Wednesday, 10 December 2014

The Imitation Game; Spectrum Propaganda

The Imitation Game is propaganda for Hollywood’s current favourite disability, autism/Aspergers. Naturally, it stars Benedict Cumberbatch, who I can’t remember ever seeing playing anything else. I am getting over my ‘Batch crush; if he doesn’t play someone normal soon, I am going to write him off as a guy who’s exploiting other people’s disabilities.

Mandatory Bechdel test; failed, at level two; there are two named female characters, and they have a conversation, but it’s about trying to pull the man they’re looking at. Arguably failed at level one, since the main female character seems to have been dragged into the plot screaming and kicking so that the move could avoid dealing in any meaningful way with Alan Turing being gay. The Imitation Game handles teh ghey as though it had been made in the 1950s; yes, I suppose there is such a thing, and it’s awful the way people with it get treated, but for the love of god, don’t show us anything about it for fear the horses might take fright. I grump about this because the movie goes out of its way in its last few minutes to rant at the audience about how terrible state sanctions against homosexuals were in the 1950s. I can’t imagine that this is a lesson anyone in the audience needed.

Meanwhile, there’s a lesson for everyone in the audience about Alan Turing the visionary, the guy whose thinking about machine intelligence started us on the road to the world we live in today, blogs included. It’s a fascinating story, though the movie has nothing new to say about it; if there’s anything in the movie which comes as a surprise to you, it’s because you’re at a ‘Batch movie and you don’t even care what it’s about. 

Not that the ‘Batch is terrible; he never is. It’s just that if you’ve seen the ‘Batch before, this is what you’ve seen before. And if you know anything about Turing, you know everything in the movie. So you wind up having your fun with the side characters. Keira Knightley is never not fun, even if her character is there to keep everyone from having to think about, well, gayness. Charles Dance is his usual saturnine self. Mark Strong is huge fun as the head of MI6, effortlessly the smartest man in the room in a movie which is supposed to be about a completely different smartest man in the room.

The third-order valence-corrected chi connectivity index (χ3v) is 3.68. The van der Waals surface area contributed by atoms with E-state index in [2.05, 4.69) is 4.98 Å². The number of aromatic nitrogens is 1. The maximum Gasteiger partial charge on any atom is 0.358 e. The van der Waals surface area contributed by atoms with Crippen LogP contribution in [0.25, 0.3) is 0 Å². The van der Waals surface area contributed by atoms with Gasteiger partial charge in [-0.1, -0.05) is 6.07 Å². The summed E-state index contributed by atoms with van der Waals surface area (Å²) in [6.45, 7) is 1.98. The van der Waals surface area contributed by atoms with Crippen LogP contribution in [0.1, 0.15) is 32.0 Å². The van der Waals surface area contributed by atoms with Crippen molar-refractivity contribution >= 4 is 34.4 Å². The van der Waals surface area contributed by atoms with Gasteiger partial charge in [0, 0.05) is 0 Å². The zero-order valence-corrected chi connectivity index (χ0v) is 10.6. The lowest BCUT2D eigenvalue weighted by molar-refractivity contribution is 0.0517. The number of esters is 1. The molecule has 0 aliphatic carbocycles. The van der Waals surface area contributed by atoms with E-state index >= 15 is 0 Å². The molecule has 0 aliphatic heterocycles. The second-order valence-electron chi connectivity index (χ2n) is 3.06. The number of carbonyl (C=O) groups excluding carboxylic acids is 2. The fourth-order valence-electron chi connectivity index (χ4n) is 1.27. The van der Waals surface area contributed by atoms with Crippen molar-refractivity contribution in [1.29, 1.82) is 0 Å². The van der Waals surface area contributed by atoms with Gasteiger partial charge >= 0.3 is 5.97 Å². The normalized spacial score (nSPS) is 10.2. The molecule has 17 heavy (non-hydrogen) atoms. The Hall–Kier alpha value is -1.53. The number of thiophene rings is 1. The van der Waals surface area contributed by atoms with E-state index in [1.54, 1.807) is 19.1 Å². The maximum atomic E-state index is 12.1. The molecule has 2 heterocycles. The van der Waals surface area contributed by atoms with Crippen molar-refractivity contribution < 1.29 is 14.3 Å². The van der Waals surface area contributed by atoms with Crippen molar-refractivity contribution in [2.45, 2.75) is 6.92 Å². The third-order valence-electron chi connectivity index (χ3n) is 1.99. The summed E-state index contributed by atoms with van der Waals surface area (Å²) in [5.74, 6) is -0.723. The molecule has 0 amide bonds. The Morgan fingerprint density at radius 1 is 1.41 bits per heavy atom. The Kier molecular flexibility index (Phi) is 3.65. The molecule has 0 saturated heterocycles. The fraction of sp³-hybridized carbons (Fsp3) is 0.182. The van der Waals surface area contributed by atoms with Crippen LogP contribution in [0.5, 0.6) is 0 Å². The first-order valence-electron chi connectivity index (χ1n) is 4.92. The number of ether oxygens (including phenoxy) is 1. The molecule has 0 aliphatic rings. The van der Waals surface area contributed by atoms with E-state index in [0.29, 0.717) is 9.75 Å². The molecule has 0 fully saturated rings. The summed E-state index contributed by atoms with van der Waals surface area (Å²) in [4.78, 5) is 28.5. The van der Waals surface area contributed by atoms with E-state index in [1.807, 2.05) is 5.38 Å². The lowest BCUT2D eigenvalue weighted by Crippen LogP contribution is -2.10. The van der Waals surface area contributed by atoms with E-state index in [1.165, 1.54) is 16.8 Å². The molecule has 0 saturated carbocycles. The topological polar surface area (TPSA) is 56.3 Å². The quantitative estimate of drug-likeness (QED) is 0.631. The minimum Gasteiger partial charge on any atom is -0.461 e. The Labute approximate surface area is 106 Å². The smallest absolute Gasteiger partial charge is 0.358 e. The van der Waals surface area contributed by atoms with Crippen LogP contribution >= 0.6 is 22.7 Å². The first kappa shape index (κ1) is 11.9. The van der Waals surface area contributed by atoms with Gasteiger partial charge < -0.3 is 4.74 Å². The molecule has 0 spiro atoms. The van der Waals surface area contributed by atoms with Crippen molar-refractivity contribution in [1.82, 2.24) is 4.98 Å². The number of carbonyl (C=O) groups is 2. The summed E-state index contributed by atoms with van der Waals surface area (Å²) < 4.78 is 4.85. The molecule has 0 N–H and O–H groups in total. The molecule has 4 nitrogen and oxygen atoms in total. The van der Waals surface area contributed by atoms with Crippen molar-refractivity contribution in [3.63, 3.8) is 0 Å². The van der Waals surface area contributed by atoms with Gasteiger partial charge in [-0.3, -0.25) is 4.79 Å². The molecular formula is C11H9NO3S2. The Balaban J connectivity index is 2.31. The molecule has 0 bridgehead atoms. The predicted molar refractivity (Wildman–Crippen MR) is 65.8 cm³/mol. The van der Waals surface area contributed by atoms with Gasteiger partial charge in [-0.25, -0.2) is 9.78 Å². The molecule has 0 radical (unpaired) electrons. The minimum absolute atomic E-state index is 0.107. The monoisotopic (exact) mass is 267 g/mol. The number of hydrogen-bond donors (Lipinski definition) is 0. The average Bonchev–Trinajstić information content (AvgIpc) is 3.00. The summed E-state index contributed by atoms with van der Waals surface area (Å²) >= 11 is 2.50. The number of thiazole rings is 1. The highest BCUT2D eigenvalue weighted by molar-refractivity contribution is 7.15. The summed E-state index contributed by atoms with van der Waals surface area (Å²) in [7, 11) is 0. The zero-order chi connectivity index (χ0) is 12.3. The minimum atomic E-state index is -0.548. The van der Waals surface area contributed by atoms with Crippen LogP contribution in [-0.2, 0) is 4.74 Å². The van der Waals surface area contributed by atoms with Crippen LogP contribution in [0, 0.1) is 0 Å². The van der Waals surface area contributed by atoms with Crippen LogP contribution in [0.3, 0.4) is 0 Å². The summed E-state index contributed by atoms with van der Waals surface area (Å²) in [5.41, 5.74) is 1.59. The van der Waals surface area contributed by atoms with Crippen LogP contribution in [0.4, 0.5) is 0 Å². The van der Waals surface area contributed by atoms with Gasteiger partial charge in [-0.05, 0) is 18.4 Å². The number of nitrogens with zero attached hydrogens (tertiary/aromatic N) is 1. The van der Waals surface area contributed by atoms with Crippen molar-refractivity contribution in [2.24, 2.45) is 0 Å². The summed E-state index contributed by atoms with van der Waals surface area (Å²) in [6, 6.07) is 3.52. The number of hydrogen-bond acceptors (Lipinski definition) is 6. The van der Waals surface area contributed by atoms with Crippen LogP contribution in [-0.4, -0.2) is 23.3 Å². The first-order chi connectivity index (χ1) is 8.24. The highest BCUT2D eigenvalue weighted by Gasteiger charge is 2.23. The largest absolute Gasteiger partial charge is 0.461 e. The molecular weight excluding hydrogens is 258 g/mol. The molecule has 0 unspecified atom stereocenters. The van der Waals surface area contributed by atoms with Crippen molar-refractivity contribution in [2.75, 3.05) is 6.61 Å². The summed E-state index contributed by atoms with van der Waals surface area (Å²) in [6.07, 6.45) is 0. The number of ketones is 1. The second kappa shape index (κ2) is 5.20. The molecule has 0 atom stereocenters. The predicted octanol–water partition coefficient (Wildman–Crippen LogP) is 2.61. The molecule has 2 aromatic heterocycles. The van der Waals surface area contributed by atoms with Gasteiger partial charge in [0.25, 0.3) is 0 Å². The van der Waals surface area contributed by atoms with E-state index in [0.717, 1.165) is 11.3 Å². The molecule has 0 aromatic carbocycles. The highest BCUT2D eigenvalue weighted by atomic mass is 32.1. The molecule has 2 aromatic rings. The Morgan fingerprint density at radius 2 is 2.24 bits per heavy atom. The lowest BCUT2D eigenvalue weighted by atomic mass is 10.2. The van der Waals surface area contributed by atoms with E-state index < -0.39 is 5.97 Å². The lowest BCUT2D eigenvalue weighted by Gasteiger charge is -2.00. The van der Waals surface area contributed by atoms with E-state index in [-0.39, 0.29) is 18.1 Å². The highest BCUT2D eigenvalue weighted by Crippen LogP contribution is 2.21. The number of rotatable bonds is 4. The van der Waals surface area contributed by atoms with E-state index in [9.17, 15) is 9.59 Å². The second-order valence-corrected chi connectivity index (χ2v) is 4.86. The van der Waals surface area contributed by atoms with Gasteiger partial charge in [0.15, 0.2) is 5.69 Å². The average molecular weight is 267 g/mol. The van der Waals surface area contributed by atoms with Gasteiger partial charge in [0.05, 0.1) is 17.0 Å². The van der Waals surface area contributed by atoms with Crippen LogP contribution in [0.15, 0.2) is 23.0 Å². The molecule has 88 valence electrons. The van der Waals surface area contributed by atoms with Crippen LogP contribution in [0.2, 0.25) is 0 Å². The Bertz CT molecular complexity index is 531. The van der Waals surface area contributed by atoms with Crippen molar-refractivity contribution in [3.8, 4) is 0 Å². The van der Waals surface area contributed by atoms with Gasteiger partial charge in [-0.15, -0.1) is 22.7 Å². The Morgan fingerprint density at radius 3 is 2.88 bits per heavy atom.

Worst of all, if you know anything at all about Turing, or about Ultra, or about Bletchley Park, the way they try to dramatise the struggle to get the Bombe to work will just annoy you. There’s an epiphany about two thirds of the way through which turns on the concept of the “crib”; cracking a code by using the predictability of routine messages against the coder. This is not the stuff of visionary thinkers; it’s how they were trying to crack Enigma from day one. It’s how codes have been cracked since there WERE codes to crack.

And yes, I get that it’s hard to explain cyphers and mathematics and make it interesting, but there’s a moment in the movie which shows a real drama which they could have milked for tragedy of all kinds and built a whole movie out of; once the British cracked Enigma, they couldn’t risk using the knowledge for fear that the Germans would change the codes. For the rest of the war, the British had to decide which things they would let happen - killing hundreds and thousands of people - in order to preserve the advantage of knowing what the Germans were going to do next. That drama is wedged into the back third of the movie, crammed together with the miserable story of Turing’s last days, when either story would have carried a whole movie that would have needed no explanations of anything.

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